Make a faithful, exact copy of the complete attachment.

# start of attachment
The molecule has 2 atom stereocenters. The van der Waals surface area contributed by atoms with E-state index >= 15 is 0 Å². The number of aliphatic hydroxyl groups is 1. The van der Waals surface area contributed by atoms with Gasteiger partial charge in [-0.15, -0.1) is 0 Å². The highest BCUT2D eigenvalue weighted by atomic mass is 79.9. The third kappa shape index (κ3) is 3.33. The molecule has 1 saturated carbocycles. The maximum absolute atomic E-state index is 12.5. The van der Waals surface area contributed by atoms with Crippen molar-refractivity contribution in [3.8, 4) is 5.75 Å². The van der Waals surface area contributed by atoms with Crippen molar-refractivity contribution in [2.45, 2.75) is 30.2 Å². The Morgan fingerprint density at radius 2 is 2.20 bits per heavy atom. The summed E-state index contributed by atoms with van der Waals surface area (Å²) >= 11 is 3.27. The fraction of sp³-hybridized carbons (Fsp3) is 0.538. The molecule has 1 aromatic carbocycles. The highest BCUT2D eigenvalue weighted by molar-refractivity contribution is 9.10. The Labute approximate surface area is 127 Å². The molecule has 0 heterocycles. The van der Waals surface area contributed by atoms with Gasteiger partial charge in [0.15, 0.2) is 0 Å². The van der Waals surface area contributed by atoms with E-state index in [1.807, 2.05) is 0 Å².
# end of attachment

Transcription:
The molecule has 2 atom stereocenters. The van der Waals surface area contributed by atoms with E-state index >= 15 is 0 Å². The number of aliphatic hydroxyl groups is 1. The van der Waals surface area contributed by atoms with Gasteiger partial charge in [-0.15, -0.1) is 0 Å². The highest BCUT2D eigenvalue weighted by atomic mass is 79.9. The third kappa shape index (κ3) is 3.33. The molecule has 1 saturated carbocycles. The maximum absolute atomic E-state index is 12.5. The van der Waals surface area contributed by atoms with Crippen molar-refractivity contribution in [3.8, 4) is 5.75 Å². The van der Waals surface area contributed by atoms with Crippen molar-refractivity contribution in [2.45, 2.75) is 30.2 Å². The Morgan fingerprint density at radius 2 is 2.20 bits per heavy atom. The summed E-state index contributed by atoms with van der Waals surface area (Å²) >= 11 is 3.27. The fraction of sp³-hybridized carbons (Fsp3) is 0.538. The molecule has 1 aromatic carbocycles. The highest BCUT2D eigenvalue weighted by molar-refractivity contribution is 9.10. The Labute approximate surface area is 127 Å². The molecule has 0 heterocycles. The van der Waals surface area contributed by atoms with Gasteiger partial charge in [0.15, 0.2) is 0 Å². The van der Waals surface area contributed by atoms with E-state index in [1.807, 2.05) is 0 Å².